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Tuesday, December 6, 2016
Text: Bishop Hollis lecture on the Mississauga Initiative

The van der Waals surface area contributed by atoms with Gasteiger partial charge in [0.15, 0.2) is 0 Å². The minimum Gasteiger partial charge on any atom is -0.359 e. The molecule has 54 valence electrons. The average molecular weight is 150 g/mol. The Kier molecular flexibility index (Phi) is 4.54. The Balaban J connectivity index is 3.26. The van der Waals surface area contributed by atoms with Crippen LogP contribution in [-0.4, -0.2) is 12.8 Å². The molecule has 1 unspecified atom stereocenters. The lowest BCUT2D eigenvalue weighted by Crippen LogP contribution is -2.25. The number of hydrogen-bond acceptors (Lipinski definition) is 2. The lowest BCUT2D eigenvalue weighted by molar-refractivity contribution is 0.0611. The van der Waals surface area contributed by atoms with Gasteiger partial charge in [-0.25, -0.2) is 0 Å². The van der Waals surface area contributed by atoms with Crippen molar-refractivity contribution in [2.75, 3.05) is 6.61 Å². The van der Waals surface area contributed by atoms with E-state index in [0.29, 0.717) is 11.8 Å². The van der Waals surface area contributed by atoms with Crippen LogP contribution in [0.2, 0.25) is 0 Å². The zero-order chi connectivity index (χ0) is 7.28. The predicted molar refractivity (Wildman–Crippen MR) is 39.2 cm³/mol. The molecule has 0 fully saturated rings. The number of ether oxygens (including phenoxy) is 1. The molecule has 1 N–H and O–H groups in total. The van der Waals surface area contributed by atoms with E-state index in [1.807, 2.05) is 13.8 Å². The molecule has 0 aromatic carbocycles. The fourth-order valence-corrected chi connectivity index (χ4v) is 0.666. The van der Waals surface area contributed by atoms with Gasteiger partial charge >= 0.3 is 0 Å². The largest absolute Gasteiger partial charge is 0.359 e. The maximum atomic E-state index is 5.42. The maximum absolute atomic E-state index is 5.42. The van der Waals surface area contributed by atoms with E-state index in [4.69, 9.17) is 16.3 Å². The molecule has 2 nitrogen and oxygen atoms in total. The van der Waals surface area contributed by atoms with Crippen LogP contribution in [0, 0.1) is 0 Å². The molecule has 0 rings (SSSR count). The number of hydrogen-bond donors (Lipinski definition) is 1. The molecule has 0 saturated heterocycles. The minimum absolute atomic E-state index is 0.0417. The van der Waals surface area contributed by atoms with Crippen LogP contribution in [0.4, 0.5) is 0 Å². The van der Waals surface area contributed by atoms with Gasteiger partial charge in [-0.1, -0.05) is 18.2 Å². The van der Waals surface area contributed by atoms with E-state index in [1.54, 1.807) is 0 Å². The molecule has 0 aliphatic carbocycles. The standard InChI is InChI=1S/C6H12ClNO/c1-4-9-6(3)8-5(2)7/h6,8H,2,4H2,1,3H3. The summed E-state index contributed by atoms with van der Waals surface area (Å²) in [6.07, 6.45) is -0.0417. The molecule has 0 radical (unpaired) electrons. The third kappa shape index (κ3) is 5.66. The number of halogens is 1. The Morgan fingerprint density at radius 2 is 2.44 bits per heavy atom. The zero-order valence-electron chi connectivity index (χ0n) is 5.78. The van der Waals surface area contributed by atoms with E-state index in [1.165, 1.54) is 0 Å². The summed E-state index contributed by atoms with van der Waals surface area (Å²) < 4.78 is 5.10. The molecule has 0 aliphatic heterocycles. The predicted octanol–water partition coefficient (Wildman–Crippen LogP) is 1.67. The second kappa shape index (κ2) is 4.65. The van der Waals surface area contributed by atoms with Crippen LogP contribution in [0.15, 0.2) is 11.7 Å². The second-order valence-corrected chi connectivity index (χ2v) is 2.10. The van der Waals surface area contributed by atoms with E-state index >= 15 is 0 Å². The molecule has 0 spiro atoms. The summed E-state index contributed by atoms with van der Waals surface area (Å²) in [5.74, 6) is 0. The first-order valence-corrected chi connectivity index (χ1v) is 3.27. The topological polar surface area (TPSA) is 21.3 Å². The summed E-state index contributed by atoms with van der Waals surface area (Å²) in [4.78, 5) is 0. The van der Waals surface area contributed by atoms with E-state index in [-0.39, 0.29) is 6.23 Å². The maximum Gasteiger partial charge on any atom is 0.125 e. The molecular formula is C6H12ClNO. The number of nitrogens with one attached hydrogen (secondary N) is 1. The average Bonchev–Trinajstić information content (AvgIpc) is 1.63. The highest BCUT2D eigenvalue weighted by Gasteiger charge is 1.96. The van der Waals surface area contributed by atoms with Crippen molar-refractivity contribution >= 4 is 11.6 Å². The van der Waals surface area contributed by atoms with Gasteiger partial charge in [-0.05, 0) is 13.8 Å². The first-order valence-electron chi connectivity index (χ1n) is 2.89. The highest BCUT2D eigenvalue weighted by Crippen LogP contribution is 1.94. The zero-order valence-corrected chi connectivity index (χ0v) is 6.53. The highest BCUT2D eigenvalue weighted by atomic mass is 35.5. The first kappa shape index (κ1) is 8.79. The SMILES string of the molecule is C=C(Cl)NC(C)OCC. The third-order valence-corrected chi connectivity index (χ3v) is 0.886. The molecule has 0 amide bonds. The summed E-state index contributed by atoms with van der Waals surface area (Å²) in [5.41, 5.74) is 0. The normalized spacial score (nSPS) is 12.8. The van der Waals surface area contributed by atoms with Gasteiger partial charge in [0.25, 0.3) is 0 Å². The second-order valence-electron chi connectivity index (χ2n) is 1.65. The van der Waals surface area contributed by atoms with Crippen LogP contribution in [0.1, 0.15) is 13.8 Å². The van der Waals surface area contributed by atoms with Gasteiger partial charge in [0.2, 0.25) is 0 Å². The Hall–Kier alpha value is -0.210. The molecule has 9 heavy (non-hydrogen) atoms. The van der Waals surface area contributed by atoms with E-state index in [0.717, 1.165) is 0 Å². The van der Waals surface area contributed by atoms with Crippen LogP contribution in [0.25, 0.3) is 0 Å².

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 Bishop Crispian Hollis gave the following Fourth John Coventry memorial Lecture on Sunday. The Mississauga Initiative and its significance for the path of Roman Catholic and Anglican Unity. Introduction In my experience, communities and organisations often define themselves almost unconsciously by the ways in which they describe their view of their environment and the surroundings in which they live and work. The Association of Interchurch Families is no exception. I was particularly struck by the following words, which I found in the Preparatory paper, which is part of the documentation for your Congress in Rome later this year. "Interchurch families are by definition bridge-builders. They are concerned not to cause scandal (in the deepest sense of turning others from the way of faith), but to work in harmony with the ministers and congregations where they worship, in response to Christ's prayer that they all may be one. They often find themselves therefore in the tension between the 'already' of the unity of their domestic church and the 'not yet' of the continuing separation of the two church communities of which they are members." You see yourselves, rightly in my view, at the cutting edge of the ecumenical enterprise, driven by a holy impatience while, at the same time, living and experiencing in your own hearts that longing for unity, a unity, which deeply respects and values what the Chief Rabbi Jonathan Sachs describes as "the dignity of difference." I am delighted to be with you today and I feel especially honoured that you should have invited me to give this 4th John Coventry Memorial Lecture. I did not know John well but I knew enough about him to know and appreciate what a significant contribution he made to the ecumenical debate in these islands and beyond, and I know, of course, of his particular commitment to the work of your Association. Some may have been tempted to think him something of a maverick or "loose canon". I prefer to think of him as something of a prophet. He was always deeply immersed in the Catholic tradition and he always called us to be faithful to our traditions and to our roots. At the same time, he probed and challenged all who would listen to question any interpretation of our tradition, which simply locked us into the past. He was a constant searcher for new and creative ways of recognising the fundamentals of our Christian faith, so many of which we share today. I believe that he would have warmly welcomed the Mississauga initiative of which I will be speaking to you today. He would have rejoiced to hear of what has been proposed and I suspect he would have badgered, pestered and challenged us to implement the hopes and proposals as fully and as quickly as we could. Mississauga and all that led up to it So, what then of Mississauga? Are its initiatives new? Is it advocating things of which we haven't heard before? I think not. The emphases may be new but the basic thrusts are ones with which our churches have been living and struggling for the last 40 or so years. Much of what Mississauga advocates is already to be found in the official record of the first post-Conciliar dialogue which took place between the Anglican Communion and the Roman Catholic Church and which comes to us in the so-called Malta Report of 1968. And this, of course, did not come out of the blue but was a direct consequence of the Second Vatican Council's Decree on Ecumenism and a historic meeting between Pope Paul VI and the Archbishop of Canterbury in 1966. Subsequent meetings of an Anglican-Roman Catholic Joint Preparatory Commission took place in 1967, which in turn led to the Malta Report of 1968. This Report, built on the Common Declaration between Archbishop Michael Ramsey and Pope Paul VI, affirmed "with great thankfulness our common faith in God our Father, in Our Lord Jesus Christ and in the Holy Spirit; our common baptism in the one Church of God; our sharing of the Holy Scriptures, of the Apostles' and Nicene Creeds, the Chalcedonian definition and the teaching of the Fathers; our common Christian inheritance for many centuries with its living traditions of liturgy, theology, spirituality, Church order and mission." The Report went on to encourage joint meetings between Bishops, constant consultation concerning common problems, agreements over the sharing of facilities for theological education and the temporary exchange of students in formation for ordination. It spoke of the fostering of common prayer and the appropriate exchange of pulpits as well as joint or parallel statements from Church leaders on matters of common concern and witness. We are still struggling with many of these recommendations, not all of which have yet seen the light of day, but perhaps the most important outcome of Malta 1968 was the definitive establishment of the ARCIC process which has so enriched the dialogue between the Anglican Communion and the Roman Catholic Church, a dialogue which has achieved much and which is still ongoing today. If Malta was sketching and outlining the future agenda for the dialogue, Mississauga has been able to draw on those forty rich years of growth, which have flowed from the initiatives it proposed. Like Malta, Mississauga is looking to the future but it does so in the light of much common endeavour, common prayer and richly developed and good relationships. Mississauga 2000 The Mississauga meeting took place in 2000 and was convened by The Archbishop of Canterbury and Cardinal Cassidy, who was then President of the Pontifical Council for Promoting the Unity of Christians. Cardinal Walter Kasper, the current President of the Pontifical Council, was also present. Mississauga is near Toronto in Canada and the gathering was made up of Anglican and Roman Catholic Bishops, paired and from 13 different countries. The meeting, as the official report describes it, "was grounded in prayer and marked by a profound atmosphere of friendship and spiritual communion." It was not my privilege to be a participant in the meeting but many of those with whom I am now involved in dialogue were and it is very clear that this occasion was both very moving for all who took part and full of significance for the future. The overriding purpose of the meeting was to address "the imperative for Christian reconciliation and healing, in a broken and divided world." There was a growing realisation of both the degree of spiritual communion uniting the participants and, conversely, the pain of being unable to share fully in the Eucharist. There was record of the immense amount of interchurch collaboration, which now exists, in particular in the field of common action for social justice and joint pastoral care. There was an even clearer recognition of the problems, caused by our disunity, to the mission of the Church and the proclamation of the Gospel. This led the participants to "feel compelled to affirm that our communion together is no longer to be viewed in minimal terms. We have been able to discern that it is not just formally established by our common baptism into Christ, but is even now a rich and life-giving, multifaceted communion." Whilst acknowledging that there are as yet many unresolved differences and challenges, which affect both Communions, the final document went on to say, "we believe these challenges are not to be compared with all that we hold in common. The communion constituted by what we already share has within it a dynamic which, animated by the Holy Spirit, impels us forward toward the overcoming of these differences. Indeed, we have become conscious that we have embraced what may be described, not only as a new era of friendship and co-operation, but also as a new stage of 'evangelical koinonia'. By this we mean a communion of joint commitment to our common mission in the world. The final communiqué then goes on to spell out the way ahead. "We believe that now is the appropriate time for the authorities of our two communions to recognise and endorse this new stage through the signing of a Joint Declaration of Agreement. This agreement would set out: our shared goal of visible unity; an acknowledgement of the consensus of faith we have reached, and a fresh commitment to share together in common life and witness. Our two Communions would be invited to celebrate this Agreement around the world." After Mississauga The recommendations that followed the final statement are now in process of being implemented. They include the establishment of a Joint Commission, of which I am now a member and which has given the world a new ecumenical acronym IARCCUM The International Anglican/Roman Catholic Commission for Unity and Mission. The work of this Commission is "to oversee the preparation of the Joint Declaration of Agreement, and promote and monitor the reception of the ARCIC agreements, as well as facilitate the development of strategies for translating the degree of spiritual communion that has been achieved into visible and practical outcomes. IARCCUM The IARCCUM Commission is made up of Bishops drawn from both Communions and appointed by the central authorities of both Communions. The co-chairs are Archbishop John Bathersby, Roman Catholic Archbishop of Brisbane, and Bishop David Beetge, the Anglican Bishop of the Highveld in South Africa. There are four more Bishops on each side and they represent the worldwide nature of both communions, coming as they do from Australia, Nigeria, Hong Kong, the United States, Ireland and England. The Archbishop of Canterbury is represented as is also the Pontifical Council for Promoting Christian Unity and there are expert theological consultants from both sides, including two women. The first meeting took place in November 2001. It started with a day of prayer at Lambeth Palace, combining with a meeting with Archbishop George Carey, after which we transferred to Rome to begin our discussions and meet with Pope John Paul II and Cardinal Kasper. The Commission met again last November, appropriately in Malta, where we lodged in the same Retreat House Mount St Joseph's that hosted the meeting that produced the Malta Report of 1968. In line with the mandate we have been given by Mississauga, our work divides in three ways and we are grouped into three sub commissions. The Malta meeting saw the work of those three sub commissions beginning to emerge and take shape. One group, of which I am a member is concerning itself with the drafting of the Joint Declaration of Agreement we were particularly helped and encouraged by the assiduous and penetrating comments on our first draft by Cardinal Kasper who attended the Malta meeting for a couple of days. The second group is concerned with the reception, promotion and monitoring of the existing ARCIC documents and is responding to the feeling within the Commission that the focus at this stage should be on growth in mutual understanding and study, rather than the process of formal response. The third subgroup concentrated on visible and practical outcomes of spiritual communion with proposals for pastoral and practical strategies to help both Communions in the present stage of real but imperfect communion. This group also gave special attention to the question of Anglican-Roman Catholic relations in Africa where there are large numbers of both denominations. It is clear from what has been said to us by both Communions that IARCCUM is not a permanent Commission, at least not in its present form. It has a particular mandate, which I have already outlined and we have given ourselves a provisional timetable. As you will understand, much of the work goes on outside the plenary meetings, and all the subgroups will be hoping to be able to make substantial reports at the next plenary in Ireland in June of this year. The meeting after that will be held in Hong Kong in February 2004. The timetable Hopefully, the summer's work will produce a final draft of the Joint Declaration, which will need further fine tuning and further group meetings. Our dearest wish, however, is that the final final version will be ready for the Hong Kong meeting in February 2004. I have no doubt that further fine-tuning will be required but we hope to have a document to present to both Communions for informal consultation by Easter of 2004. Once further revisions have been made, the final Joint Declaration will be formally presented to the highest consultative processes of both Communions. We have always kept the Lambeth Conference of 2008 as a very significant date and, who knows, that Conference might see the formal acceptance of the Joint Declaration, followed by its signing and celebration at the highest level within the Anglican Communion and the Roman Catholic Church. We are under no illusions that the way to achieving and completing our mandate will be anything but slow and demanding. We hope to be able to produce quite precise expressions of agreement in major matters that we hold in common, but, at the same time, we will need to acknowledge those areas where there is still considerable work to be done. The group, which is working on the promotion and study of the already agreed statements of ARCIC I and II, is also facing a daunting task. It was noted that the experience of many of the bishops, who met at Mississauga, was that they were quite unfamiliar with the work of ARCIC and its achievements. If that is true for bishops, how much more will it be true for the faithful of both communions? "Reception" is therefore going to be a major challenge if the eventual Joint Declaration is to be in any way rooted in the life and practice of the Christian people who form our Communions. Prayer for Unity The whole process has to be accompanied by prayer because that goes hand in hand with the ongoing search for doctrinal unity. Ecumenical awareness and activity cannot be separated from prayer and ongoing conversion. It is difficult, therefore, to exaggerate the importance of the work of our third working group. As Cardinal Kasper has written, "pre-eminence among all ecumenical activities belongs to spiritual ecumenism." If the pace of the ecumenical movement seems to some to have slowed down, then it may be because we have ceased to hold on to the priority of prayer in our work of dialogue. The Cardinal writes, " we can say that it is not more ecumenical activism and action that is required but more ecumenical spirituality." He goes on to write in the same article that "we need new ecumenical enthusiasm. This does not mean devising unrealistic utopias of the future. Patience is the little sister of Christian hope. Instead of staring at the impossible and chafing against it, we have to live the already given and possible communion, and do what is possible today. By advancing in this way, step-by-step, with the help of God's Spirit, who is always ready with surprises, we will find the way towards a better future. In this sense, we hear again the Lord's invitation: 'Put out into deep waters!' (Luke 5:4) The way ahead Like the Malta Report of 1968, Mississauga proposed an action plan to move us on. The difference between the two lies in the fact that, whereas Malta came at the beginning of the formal ecumenical process between our two Communions, Mississauga comes on the back of and as a result of the considerable work of ARCIC I and II. As a result of that process of dialogue not yet finished - substantial agreement has been reached in crucial areas, such as the Eucharist, Ministry, Authority, the Moral Life, Justification and, still in the discussion and drafting stage, the place of Mary in our respective traditions. The Joint Declaration is going to be an important marker on our ecumenical journey, but we do not have to wait until it is signed and received by our Churches. Work can begin, or continue to flourish where it has already begun. Mississauga calls for joint meetings between bishops, for common prayer, for concerted joint initiatives in the world in the world of social action, justice and peace. We have a common view of the rights and dignity of the human person and we are united in the many areas of challenge that face us in public life today. It is not, therefore, a question of waiting for the Declaration to begin this process of convergence. The process is already at work and is moving forward. It now needs new impetus, new enthusiasm and new life. The following up and implementation of the work of Mississauga is what we need now to move us forward. None of this will necessarily be easy or straightforward. There is hard work, much prayer and an even greater commitment ahead of us if we are to play our proper part in the great ecumenical enterprise. It may come more quickly than we think and in unexpected ways, for as Cardinal Kasper suggested in his closing words at Mississauga, "in our ecumenical efforts, we should keep in mind that one day we will rub our eyes and be surprised by the new things that God has achieved in his Church." We have a vision of what can be; we know, without a shadow of doubt, what is the Lord's prayer for the company of His disciples; We hear His call to us to be one. Mississauga has been an important step in our ecumenical journey and it challenges both our Communions to renew our trust in God "whose power, working in us, can do infinitely more than we can ask or imagine; glory be to Him from generation to generation in the Church and in Christ Jesus for ever and ever. Amen." Conclusion I simply want to end by saying that it has been an enormous privilege for me to be involved in this crucial dialogue between the Anglican Communion and the Roman Catholic Church. I was not part of the Mississauga process but the enthusiasm and commitment that flowed from that meeting has made its way very significantly into IARCCUM and it is infectious! I am optimistic about the outcome of our dialogue and I believe that, in God's time perhaps not ours the unity for which the Lord prayed so earnestly will come to pass. When that day comes, many like yourselves, who live in the midst of all the tensions and promise of the ecumenical journey, will be seen to have played a very important part. You, who have committed your Christian lives and work to the achieving of the unity of Christ's Church, will be richly rewarded. Never lose heart because the Lord is on our side and "if God is for us, who can be against us?"